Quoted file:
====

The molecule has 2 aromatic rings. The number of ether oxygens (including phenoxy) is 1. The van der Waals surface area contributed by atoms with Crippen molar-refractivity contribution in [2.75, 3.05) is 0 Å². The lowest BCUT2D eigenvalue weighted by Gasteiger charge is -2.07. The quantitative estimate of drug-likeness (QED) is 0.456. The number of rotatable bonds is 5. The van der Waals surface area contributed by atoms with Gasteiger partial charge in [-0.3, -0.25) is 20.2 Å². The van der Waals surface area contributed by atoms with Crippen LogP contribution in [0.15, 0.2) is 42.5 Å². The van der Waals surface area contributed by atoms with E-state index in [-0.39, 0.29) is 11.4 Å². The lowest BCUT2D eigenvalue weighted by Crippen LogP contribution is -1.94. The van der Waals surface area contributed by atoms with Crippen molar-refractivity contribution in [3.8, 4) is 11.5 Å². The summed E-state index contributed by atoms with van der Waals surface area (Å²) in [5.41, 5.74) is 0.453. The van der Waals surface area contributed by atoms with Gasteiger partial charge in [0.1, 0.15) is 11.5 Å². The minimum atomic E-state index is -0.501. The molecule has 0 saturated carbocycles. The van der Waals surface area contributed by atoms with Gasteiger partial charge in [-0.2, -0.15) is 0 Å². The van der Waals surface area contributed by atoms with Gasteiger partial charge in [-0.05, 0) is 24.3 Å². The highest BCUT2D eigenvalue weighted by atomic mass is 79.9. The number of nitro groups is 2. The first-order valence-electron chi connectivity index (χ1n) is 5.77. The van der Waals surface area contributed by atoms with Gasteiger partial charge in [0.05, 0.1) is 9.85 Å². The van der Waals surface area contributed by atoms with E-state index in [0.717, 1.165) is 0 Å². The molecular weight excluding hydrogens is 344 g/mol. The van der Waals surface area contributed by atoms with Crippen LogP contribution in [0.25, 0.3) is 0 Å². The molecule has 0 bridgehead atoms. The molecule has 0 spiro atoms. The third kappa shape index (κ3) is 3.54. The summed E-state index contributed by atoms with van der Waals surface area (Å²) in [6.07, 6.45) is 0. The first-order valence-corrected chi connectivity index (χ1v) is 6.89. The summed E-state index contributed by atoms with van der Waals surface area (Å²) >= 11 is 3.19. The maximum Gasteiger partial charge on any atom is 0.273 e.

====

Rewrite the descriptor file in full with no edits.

The molecule has 2 aromatic rings. The number of ether oxygens (including phenoxy) is 1. The van der Waals surface area contributed by atoms with Crippen molar-refractivity contribution in [2.75, 3.05) is 0 Å². The lowest BCUT2D eigenvalue weighted by Gasteiger charge is -2.07. The quantitative estimate of drug-likeness (QED) is 0.456. The number of rotatable bonds is 5. The van der Waals surface area contributed by atoms with Gasteiger partial charge in [-0.3, -0.25) is 20.2 Å². The van der Waals surface area contributed by atoms with Crippen LogP contribution in [0.15, 0.2) is 42.5 Å². The van der Waals surface area contributed by atoms with E-state index in [-0.39, 0.29) is 11.4 Å². The lowest BCUT2D eigenvalue weighted by Crippen LogP contribution is -1.94. The van der Waals surface area contributed by atoms with Crippen molar-refractivity contribution in [3.8, 4) is 11.5 Å². The summed E-state index contributed by atoms with van der Waals surface area (Å²) in [5.41, 5.74) is 0.453. The van der Waals surface area contributed by atoms with Gasteiger partial charge in [0.1, 0.15) is 11.5 Å². The minimum atomic E-state index is -0.501. The molecule has 0 saturated carbocycles. The van der Waals surface area contributed by atoms with Gasteiger partial charge in [-0.2, -0.15) is 0 Å². The van der Waals surface area contributed by atoms with Gasteiger partial charge in [-0.05, 0) is 24.3 Å². The highest BCUT2D eigenvalue weighted by atomic mass is 79.9. The number of nitro groups is 2. The first-order valence-electron chi connectivity index (χ1n) is 5.77. The van der Waals surface area contributed by atoms with Gasteiger partial charge in [0.05, 0.1) is 9.85 Å². The van der Waals surface area contributed by atoms with E-state index in [0.717, 1.165) is 0 Å². The molecular weight excluding hydrogens is 344 g/mol. The van der Waals surface area contributed by atoms with Crippen LogP contribution in [0.25, 0.3) is 0 Å². The molecule has 0 bridgehead atoms. The molecule has 0 spiro atoms. The third kappa shape index (κ3) is 3.54. The summed E-state index contributed by atoms with van der Waals surface area (Å²) in [6.07, 6.45) is 0. The first-order valence-corrected chi connectivity index (χ1v) is 6.89. The summed E-state index contributed by atoms with van der Waals surface area (Å²) >= 11 is 3.19. The maximum Gasteiger partial charge on any atom is 0.273 e.